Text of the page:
Punjab has filed a suit challenging the central government’s decision to increase the BSF’s operational jurisdiction from 15 km to 50 km, considering it a breach of federal principles and an encroachment into state law and order powersWest Bengal shares a similar view.

Body

Background

The BSF was raised in 1965, after the India-Pakistan war. It is one of the seven Central Armed Police Forces of the Union of India under the administrative control of the Ministry of Home Affairs (MHA). The 2.65-lakh force is deployed along the Pakistan and Bangladesh borders. It is deployed on Indo-Pakistan International Border, Indo-Bangladesh International Border, Line of Control (LoC) along with Indian Army and in Anti-Naxal Operations.

Role of the BSF

  • Defending the porous borders: BSF has been defending Sir Creek in the ArabianSea and Sundarbans Delta in the Bay of Bengal with its state-of-the-art fleet of Water Crafts.
  • Cooperating with local police:most of the raids and arrests that are conducted are in close coordination and cooperation with the local police.
    • Police do act against any smuggler or criminal if the BSF provides irrefutable evidence.
  • The First Line of Defence:It has been termed the First Line of Defence of Indian Territories because of the role played by it in dealing with illegal migration from the eastern border and tackling cross-border crimes.
  • Comprehensive Integrated Border Management System:has vastly improved the capability of the Border Security Force (BSF) in detecting and controlling cross-border crimes like illegal infiltration, smuggling of contraband goods, human trafficking and cross-border terrorism, etc.
  • BSF and internal security duties:While border protection has been the primary duty of BSF, it has also been deployed for counter-terrorism and counter-insurgency operations in troubled areas of the country like J&K, NE states and Naxal-hit areas.
  • Trans-border crimes:BSF was given powers way back in 1969 under the Indian Passport Act, Customs Act Arms Act, NPSD Act, and CrPC to arrest, search and seize a person, vessel or premises so it can effectively deal with trans-border crimes which have a bearing on national security in larger areas of the bordering states.
    • For instance, the smuggling of narcotics, arms and ammunition, fake currency and other contraband items on the western and eastern borders of the country.
  • Gathering information: The BSF does not have the responsibility only to apprehend the offenders while committing trans-border crimes at the zero line,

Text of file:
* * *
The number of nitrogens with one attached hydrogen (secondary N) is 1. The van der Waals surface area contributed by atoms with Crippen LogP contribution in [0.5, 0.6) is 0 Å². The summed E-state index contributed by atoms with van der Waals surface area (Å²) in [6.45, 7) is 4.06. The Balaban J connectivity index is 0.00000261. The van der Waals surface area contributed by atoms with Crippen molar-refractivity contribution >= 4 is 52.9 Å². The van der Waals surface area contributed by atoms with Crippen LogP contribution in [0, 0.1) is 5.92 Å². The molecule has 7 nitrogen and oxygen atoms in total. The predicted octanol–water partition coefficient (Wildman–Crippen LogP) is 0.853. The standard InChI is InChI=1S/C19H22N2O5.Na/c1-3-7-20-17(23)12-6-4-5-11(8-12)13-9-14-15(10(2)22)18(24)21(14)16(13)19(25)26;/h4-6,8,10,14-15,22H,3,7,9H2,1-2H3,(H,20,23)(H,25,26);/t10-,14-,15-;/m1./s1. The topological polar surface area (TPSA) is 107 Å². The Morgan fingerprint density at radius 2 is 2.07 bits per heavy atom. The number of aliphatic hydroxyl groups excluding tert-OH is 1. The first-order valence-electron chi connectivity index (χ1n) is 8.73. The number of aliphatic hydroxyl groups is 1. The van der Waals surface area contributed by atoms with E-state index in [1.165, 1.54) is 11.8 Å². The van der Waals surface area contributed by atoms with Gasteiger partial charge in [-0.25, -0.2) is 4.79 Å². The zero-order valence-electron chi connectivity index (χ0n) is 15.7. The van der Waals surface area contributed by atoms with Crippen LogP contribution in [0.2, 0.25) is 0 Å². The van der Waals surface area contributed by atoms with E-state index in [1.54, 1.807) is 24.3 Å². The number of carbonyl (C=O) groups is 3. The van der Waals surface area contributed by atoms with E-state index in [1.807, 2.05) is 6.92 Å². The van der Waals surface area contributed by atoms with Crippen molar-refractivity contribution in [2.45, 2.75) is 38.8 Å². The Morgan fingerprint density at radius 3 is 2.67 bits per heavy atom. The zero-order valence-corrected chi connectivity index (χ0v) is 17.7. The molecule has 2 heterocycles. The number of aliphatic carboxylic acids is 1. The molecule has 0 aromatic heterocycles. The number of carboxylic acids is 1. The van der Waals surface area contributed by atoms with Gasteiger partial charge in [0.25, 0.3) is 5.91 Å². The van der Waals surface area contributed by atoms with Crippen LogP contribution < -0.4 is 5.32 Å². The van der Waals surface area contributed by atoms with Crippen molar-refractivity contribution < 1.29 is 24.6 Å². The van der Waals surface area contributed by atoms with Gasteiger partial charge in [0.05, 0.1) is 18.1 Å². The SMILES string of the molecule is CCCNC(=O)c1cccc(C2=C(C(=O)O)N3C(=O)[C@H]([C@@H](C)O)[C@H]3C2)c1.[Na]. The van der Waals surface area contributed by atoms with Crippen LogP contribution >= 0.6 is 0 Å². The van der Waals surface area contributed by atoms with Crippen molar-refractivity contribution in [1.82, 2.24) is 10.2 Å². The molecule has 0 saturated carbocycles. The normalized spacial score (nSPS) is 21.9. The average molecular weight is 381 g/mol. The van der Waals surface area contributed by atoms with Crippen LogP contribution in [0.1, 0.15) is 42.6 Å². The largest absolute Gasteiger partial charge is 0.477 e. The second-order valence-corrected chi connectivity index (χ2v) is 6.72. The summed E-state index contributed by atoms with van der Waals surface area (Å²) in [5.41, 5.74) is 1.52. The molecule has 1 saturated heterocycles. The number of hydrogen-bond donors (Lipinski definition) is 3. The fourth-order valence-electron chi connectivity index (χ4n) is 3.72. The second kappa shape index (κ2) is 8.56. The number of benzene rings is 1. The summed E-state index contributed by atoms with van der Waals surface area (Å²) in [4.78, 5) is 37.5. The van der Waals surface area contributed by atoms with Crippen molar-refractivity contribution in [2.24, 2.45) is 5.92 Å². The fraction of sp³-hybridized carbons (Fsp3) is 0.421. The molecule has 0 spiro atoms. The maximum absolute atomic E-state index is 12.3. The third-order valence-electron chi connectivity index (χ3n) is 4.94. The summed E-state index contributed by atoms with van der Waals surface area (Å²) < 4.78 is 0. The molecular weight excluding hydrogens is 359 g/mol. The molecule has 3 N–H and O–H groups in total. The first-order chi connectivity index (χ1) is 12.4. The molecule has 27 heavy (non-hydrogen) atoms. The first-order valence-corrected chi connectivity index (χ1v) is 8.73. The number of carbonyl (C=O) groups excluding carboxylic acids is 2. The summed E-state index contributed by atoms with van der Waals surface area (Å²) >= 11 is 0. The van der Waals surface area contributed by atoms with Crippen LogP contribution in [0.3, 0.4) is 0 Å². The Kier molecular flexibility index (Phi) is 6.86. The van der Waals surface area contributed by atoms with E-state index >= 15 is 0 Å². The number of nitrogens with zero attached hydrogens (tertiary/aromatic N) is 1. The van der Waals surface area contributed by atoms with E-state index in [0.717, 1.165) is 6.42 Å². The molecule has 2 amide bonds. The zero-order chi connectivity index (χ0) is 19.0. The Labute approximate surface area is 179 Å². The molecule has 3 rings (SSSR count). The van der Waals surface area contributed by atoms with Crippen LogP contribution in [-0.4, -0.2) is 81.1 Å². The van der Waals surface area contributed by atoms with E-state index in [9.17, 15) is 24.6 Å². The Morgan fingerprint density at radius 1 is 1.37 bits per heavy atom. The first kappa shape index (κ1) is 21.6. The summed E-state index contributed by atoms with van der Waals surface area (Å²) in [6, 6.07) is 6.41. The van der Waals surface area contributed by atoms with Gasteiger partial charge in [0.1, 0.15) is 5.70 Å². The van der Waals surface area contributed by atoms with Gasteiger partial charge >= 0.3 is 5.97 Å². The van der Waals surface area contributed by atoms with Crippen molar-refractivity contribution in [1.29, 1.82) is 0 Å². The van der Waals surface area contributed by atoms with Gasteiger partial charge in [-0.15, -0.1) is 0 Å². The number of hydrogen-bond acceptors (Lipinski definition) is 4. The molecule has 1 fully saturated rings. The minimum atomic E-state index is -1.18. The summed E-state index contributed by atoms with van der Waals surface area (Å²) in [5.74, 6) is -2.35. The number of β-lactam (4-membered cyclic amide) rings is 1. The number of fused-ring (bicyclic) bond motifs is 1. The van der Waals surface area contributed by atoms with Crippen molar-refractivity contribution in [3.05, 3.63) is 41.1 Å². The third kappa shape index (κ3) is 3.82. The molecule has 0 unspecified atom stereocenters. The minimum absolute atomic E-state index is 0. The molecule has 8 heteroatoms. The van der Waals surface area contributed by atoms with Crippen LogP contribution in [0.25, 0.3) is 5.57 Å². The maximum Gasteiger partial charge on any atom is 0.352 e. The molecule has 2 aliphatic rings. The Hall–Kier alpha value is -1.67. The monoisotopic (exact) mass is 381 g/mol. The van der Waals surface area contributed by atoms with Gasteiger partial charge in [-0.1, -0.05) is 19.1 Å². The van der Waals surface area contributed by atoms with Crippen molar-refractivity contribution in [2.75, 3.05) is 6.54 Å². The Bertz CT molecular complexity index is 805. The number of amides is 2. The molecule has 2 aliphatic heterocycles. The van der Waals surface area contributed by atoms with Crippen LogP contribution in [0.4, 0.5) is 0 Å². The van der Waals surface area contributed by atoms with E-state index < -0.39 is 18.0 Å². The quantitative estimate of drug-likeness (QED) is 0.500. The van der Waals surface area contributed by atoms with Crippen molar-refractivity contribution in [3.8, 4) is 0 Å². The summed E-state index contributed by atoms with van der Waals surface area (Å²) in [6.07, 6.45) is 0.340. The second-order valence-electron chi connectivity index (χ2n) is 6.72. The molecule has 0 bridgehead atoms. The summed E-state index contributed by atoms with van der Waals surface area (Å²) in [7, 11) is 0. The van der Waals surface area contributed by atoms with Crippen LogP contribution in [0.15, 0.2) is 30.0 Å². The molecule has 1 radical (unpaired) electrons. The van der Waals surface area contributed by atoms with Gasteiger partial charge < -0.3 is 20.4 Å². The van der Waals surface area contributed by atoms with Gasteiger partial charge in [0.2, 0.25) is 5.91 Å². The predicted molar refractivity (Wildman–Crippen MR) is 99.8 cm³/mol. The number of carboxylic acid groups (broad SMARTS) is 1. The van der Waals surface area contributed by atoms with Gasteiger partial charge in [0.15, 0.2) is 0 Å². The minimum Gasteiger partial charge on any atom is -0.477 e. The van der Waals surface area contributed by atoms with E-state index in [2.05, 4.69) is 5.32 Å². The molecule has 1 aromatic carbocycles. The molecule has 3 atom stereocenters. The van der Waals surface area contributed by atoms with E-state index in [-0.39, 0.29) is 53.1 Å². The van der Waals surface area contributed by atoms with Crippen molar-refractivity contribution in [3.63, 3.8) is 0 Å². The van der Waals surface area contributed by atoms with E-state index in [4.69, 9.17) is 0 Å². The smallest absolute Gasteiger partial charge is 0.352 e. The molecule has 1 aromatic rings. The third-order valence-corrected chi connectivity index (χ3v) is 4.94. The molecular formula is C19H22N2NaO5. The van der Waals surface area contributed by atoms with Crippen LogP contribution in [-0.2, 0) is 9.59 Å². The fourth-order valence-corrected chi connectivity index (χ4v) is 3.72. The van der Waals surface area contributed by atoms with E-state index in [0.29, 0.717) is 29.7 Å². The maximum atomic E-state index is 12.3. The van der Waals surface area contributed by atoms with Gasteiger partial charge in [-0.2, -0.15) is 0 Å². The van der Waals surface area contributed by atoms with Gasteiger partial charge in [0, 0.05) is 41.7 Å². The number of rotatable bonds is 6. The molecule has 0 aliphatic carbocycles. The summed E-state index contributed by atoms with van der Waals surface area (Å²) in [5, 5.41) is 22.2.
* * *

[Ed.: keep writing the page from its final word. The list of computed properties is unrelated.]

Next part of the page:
• but also to gather information to neutralize the network and accomplicesoperating from their side of the area, independently as well as with the help of local police.

Challenges before BSF in dealing with illegal migration and cross-border crimes:

  • Porous border—along the India-Bangladesh border, from Sunderbans in the south to Malda in the north, and is the most porous stretch of India’s borders in the entire eastern theatre making it complex to manage.
  • Challenges on both our eastern and western bordershave grown many folds in the last four decades despite the increased presence of BSF units, the erection of a border fence and the use of modern technologies.
  • Trans-border crimes are no longer confined to petty smugglingof few eatables or locally produced consumable items; pushing in of narcotics, arms and fake currency into India and large-scale illegal migration of Bangladeshi nationals and Rohingyas pose a serious threat to our security and economy.
  • Increased connectivity and communication:As connectivity, communication and mobility have increased, trans-border criminals have the advantage of operating from deeper areas.
    • Most of the time BSF operates in close coordination with the local police, but this delays the operational functioning of BSF.
  • Wider outreach of criminals:While BSF is responsible for preventing trans-border crimes, the sphere of action of these criminals expands to the hinterlands.
    • In places like West Bengal,the trans-border criminals were cleverly operating from areas beyond the jurisdiction of BSF.

Conclusion

During the Kargil conflict in 1999, the BSF remained on the heights of the mountains and defended the integrity of the country with all the might at its command in unison with the Army. Thus, with a wide set of responsibilities and variety of roles under its belt, BSF helps in maintaining the integrity and security of India.

 

 


General Studies – 4


 

Topic: Ethics and Human Interface: Essence, determinants and consequences of Ethics in-human actions; dimensions of ethics.

6. The ethics of lying, even for altruistic purposes, is a topic that has been debated by philosophers, ethicists, and scholars for centuries. Analyse.

Difficulty level: Moderate

Why the question:

The question is part of the static syllabus of General studies paper – 4.

Structure of the answer:

Introduction:

Define as to what constitutes a falsehood which has good outcome with an example.